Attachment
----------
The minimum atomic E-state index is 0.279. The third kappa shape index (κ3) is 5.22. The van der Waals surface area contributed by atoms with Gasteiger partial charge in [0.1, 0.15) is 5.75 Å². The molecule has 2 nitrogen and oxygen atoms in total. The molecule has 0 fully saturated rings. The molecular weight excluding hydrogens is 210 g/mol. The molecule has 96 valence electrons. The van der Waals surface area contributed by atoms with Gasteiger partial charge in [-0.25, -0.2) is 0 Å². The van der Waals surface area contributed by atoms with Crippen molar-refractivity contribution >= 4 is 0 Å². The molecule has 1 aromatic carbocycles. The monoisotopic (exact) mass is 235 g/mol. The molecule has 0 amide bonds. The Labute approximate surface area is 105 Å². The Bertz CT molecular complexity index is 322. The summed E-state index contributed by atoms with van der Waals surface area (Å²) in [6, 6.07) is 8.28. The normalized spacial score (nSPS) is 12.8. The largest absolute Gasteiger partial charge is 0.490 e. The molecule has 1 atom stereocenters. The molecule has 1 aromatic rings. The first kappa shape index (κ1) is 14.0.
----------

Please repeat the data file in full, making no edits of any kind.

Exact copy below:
The minimum atomic E-state index is 0.279. The third kappa shape index (κ3) is 5.22. The van der Waals surface area contributed by atoms with Gasteiger partial charge in [0.1, 0.15) is 5.75 Å². The molecule has 2 nitrogen and oxygen atoms in total. The molecule has 0 fully saturated rings. The molecular weight excluding hydrogens is 210 g/mol. The molecule has 96 valence electrons. The van der Waals surface area contributed by atoms with Gasteiger partial charge in [-0.25, -0.2) is 0 Å². The van der Waals surface area contributed by atoms with Crippen molar-refractivity contribution >= 4 is 0 Å². The molecule has 1 aromatic carbocycles. The monoisotopic (exact) mass is 235 g/mol. The molecule has 0 amide bonds. The Labute approximate surface area is 105 Å². The Bertz CT molecular complexity index is 322. The summed E-state index contributed by atoms with van der Waals surface area (Å²) in [6, 6.07) is 8.28. The normalized spacial score (nSPS) is 12.8. The largest absolute Gasteiger partial charge is 0.490 e. The molecule has 1 atom stereocenters. The molecule has 1 aromatic rings. The first kappa shape index (κ1) is 14.0.